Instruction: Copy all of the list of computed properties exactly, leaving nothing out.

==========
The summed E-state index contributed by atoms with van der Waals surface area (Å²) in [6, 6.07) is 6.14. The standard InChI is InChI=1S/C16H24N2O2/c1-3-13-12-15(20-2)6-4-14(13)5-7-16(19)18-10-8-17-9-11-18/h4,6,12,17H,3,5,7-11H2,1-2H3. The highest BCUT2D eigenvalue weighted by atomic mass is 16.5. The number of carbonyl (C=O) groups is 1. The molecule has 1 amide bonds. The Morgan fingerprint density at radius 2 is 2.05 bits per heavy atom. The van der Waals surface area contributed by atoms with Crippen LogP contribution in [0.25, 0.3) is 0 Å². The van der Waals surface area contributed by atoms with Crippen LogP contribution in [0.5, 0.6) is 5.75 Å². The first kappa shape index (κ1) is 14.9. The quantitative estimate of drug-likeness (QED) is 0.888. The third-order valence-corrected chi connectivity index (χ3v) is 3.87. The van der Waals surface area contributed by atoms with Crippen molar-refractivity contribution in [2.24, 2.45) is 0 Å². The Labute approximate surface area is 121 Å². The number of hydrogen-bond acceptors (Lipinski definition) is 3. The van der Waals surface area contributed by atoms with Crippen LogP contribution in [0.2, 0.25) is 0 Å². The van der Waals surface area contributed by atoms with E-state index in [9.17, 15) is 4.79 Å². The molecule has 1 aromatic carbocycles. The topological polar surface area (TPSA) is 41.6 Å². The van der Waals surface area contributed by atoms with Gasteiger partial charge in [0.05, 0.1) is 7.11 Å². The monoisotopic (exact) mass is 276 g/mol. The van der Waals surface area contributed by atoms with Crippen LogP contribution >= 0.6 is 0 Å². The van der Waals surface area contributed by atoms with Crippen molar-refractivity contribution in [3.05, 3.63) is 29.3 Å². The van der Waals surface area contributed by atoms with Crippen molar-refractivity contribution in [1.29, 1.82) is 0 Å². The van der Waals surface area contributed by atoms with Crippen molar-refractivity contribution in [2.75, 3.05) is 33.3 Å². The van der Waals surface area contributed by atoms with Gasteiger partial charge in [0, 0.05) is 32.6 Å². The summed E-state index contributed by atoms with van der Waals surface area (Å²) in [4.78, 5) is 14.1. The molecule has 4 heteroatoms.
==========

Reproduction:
The summed E-state index contributed by atoms with van der Waals surface area (Å²) in [6, 6.07) is 6.14. The standard InChI is InChI=1S/C16H24N2O2/c1-3-13-12-15(20-2)6-4-14(13)5-7-16(19)18-10-8-17-9-11-18/h4,6,12,17H,3,5,7-11H2,1-2H3. The highest BCUT2D eigenvalue weighted by atomic mass is 16.5. The number of carbonyl (C=O) groups is 1. The molecule has 1 amide bonds. The Morgan fingerprint density at radius 2 is 2.05 bits per heavy atom. The van der Waals surface area contributed by atoms with Crippen LogP contribution in [0.25, 0.3) is 0 Å². The van der Waals surface area contributed by atoms with Crippen LogP contribution in [0.5, 0.6) is 5.75 Å². The first kappa shape index (κ1) is 14.9. The quantitative estimate of drug-likeness (QED) is 0.888. The third-order valence-corrected chi connectivity index (χ3v) is 3.87. The van der Waals surface area contributed by atoms with Crippen molar-refractivity contribution in [2.24, 2.45) is 0 Å². The Labute approximate surface area is 121 Å². The number of hydrogen-bond acceptors (Lipinski definition) is 3. The van der Waals surface area contributed by atoms with Crippen LogP contribution in [0.2, 0.25) is 0 Å². The van der Waals surface area contributed by atoms with E-state index in [9.17, 15) is 4.79 Å². The molecule has 1 aromatic carbocycles. The topological polar surface area (TPSA) is 41.6 Å². The van der Waals surface area contributed by atoms with Gasteiger partial charge in [0.05, 0.1) is 7.11 Å². The monoisotopic (exact) mass is 276 g/mol. The van der Waals surface area contributed by atoms with Crippen LogP contribution >= 0.6 is 0 Å². The van der Waals surface area contributed by atoms with Crippen molar-refractivity contribution in [3.05, 3.63) is 29.3 Å². The van der Waals surface area contributed by atoms with Crippen molar-refractivity contribution in [1.29, 1.82) is 0 Å². The van der Waals surface area contributed by atoms with Crippen molar-refractivity contribution in [2.75, 3.05) is 33.3 Å². The van der Waals surface area contributed by atoms with Gasteiger partial charge in [0, 0.05) is 32.6 Å². The summed E-state index contributed by atoms with van der Waals surface area (Å²) in [4.78, 5) is 14.1. The molecule has 4 heteroatoms.